End-of-Mission press releases include statements of IMF staff teams that convey preliminary findings after a visit to a country. The views expressed in this statement are those of the IMF staff and do not necessarily represent the views of the IMF’s Executive Board. This mission will not result in a Board discussion.
- The Federated States of Micronesia (FSM) has been successful in preventing the spread of COVID-19 to date and the policy response has helped mitigate the negative impact on the economy.
- As borders will remain shut for some time, the economic contraction is likely to deepen in FY2021.
- Near-term policies should prioritize measures to protect the vulnerable and underpin the economic recovery.
Washington, DC: An International Monetary Fund (IMF) team led by Piyaporn Sodsriwiboon held virtual meetings with the FSM authorities during February 22-March 3, 2021, to discuss recent economic developments and the outlook in the context of its regular surveillance activities. At the end of the visit, Ms. Sodsriwiboon issued the following statement:
“The Federated States of Micronesia (FSM) has been successful in preventing the spread of COVID-19 to date. Nevertheless, the pandemic and related containment policies are putting strains on the economy. Domestic services such as hospitality, transportation, and construction have contracted sharply. Planned large investment projects have been delayed, caused by restrictions on the movement of personnel and materials.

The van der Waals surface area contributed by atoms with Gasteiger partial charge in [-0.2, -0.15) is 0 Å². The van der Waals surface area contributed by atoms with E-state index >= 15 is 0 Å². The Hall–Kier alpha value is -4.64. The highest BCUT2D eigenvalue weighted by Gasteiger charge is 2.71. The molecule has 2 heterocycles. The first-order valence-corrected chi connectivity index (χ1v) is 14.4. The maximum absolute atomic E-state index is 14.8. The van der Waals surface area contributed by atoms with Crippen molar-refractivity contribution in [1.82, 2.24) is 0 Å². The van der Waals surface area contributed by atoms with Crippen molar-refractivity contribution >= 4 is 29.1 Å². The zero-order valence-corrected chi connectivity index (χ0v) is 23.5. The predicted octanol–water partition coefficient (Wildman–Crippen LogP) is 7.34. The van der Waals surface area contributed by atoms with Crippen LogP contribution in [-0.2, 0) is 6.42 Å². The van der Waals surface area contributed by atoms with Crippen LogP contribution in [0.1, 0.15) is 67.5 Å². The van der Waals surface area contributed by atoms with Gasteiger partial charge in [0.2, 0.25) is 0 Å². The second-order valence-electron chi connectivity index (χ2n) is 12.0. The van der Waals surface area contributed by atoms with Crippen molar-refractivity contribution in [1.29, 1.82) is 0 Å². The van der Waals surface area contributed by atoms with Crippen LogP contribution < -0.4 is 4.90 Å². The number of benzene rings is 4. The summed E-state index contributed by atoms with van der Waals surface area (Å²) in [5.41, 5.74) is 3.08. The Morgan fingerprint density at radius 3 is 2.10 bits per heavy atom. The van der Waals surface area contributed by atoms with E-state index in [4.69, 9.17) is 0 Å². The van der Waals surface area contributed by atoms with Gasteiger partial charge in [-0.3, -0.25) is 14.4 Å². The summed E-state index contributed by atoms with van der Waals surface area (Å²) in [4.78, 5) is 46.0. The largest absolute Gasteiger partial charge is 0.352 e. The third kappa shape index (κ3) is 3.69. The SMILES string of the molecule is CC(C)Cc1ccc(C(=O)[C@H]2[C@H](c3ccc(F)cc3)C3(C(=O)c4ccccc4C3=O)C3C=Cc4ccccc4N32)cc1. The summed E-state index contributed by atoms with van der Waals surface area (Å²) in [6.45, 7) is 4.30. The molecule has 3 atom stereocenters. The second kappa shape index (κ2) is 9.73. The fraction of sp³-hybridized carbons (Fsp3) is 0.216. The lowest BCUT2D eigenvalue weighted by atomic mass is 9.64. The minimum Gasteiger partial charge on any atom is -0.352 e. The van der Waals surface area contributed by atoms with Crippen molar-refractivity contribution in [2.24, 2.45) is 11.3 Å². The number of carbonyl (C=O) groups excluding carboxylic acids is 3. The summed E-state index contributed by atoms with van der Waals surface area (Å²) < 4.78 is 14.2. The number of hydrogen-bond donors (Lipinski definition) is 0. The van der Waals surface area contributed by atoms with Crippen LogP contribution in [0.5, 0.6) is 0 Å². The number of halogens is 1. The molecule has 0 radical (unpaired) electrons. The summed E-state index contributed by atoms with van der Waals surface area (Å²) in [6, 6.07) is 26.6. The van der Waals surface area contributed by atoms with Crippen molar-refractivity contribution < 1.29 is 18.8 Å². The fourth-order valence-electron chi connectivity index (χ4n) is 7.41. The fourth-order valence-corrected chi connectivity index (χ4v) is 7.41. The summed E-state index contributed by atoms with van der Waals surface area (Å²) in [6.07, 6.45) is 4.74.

“As borders will remain shut for some time, the economic contraction is likely to deepen in FY2021 with a projected real GDP growth rate of -3.7 percent. Real GDP is estimated to have shrunk by -1.6 percent in FY2020. Uncertainty around the growth outlook is high, subject to the pace of vaccination in the FSM and elsewhere. Risks are still tilted to the downside.
“The pandemic has weakened the near-term fiscal position. Notwithstanding higher donor grants, the fiscal balance is projected to have shifted to a small deficit, amid tax revenue shortfalls, a temporary decline in fishing license fees, and higher expenditure from the pandemic response. The external current account balance is expected to register a small surplus, reflecting subdued imports and large inflows of donor grants.
“The policy response to the ongoing pandemic has been appropriate. Given the limited capacity of the healthcare system, the government is rightly prioritizing the response to address the health emergency. Measures to support vulnerable households, the unemployed, and businesses affected by the pandemic have helped mitigate the adverse impact on the population and economy. Until the border re-opens and the economic recovery takes hold, it is essential to sustain relief to workers, firms, and vulnerable populations.
“Looking ahead, tackling fiscal and structural challenges will be more critical than ever to set the stage for a robust recovery and pursue sustainable and inclusive growth. With access to the annual U.S. Compact grants set to expire in FY2023, a comprehensive approach to medium-term fiscal policy will be needed to cope with the expected fiscal cliff and safeguard debt sustainability. The FSM’s resilience to climate change should be strengthened by speeding up adaptation efforts and developing a disaster resilience strategy. Promoting private sector development will require increasing access to finance, improving the business and investment climate, and reducing impediments to doing business. These issues will be further discussed in the upcoming 2021 Article IV consultation.
“The team would like to thank the Micronesian authorities and the staff of the Department of Finance and Administration, and other interlocutors, for their hospitality and the very productive and open discussions.”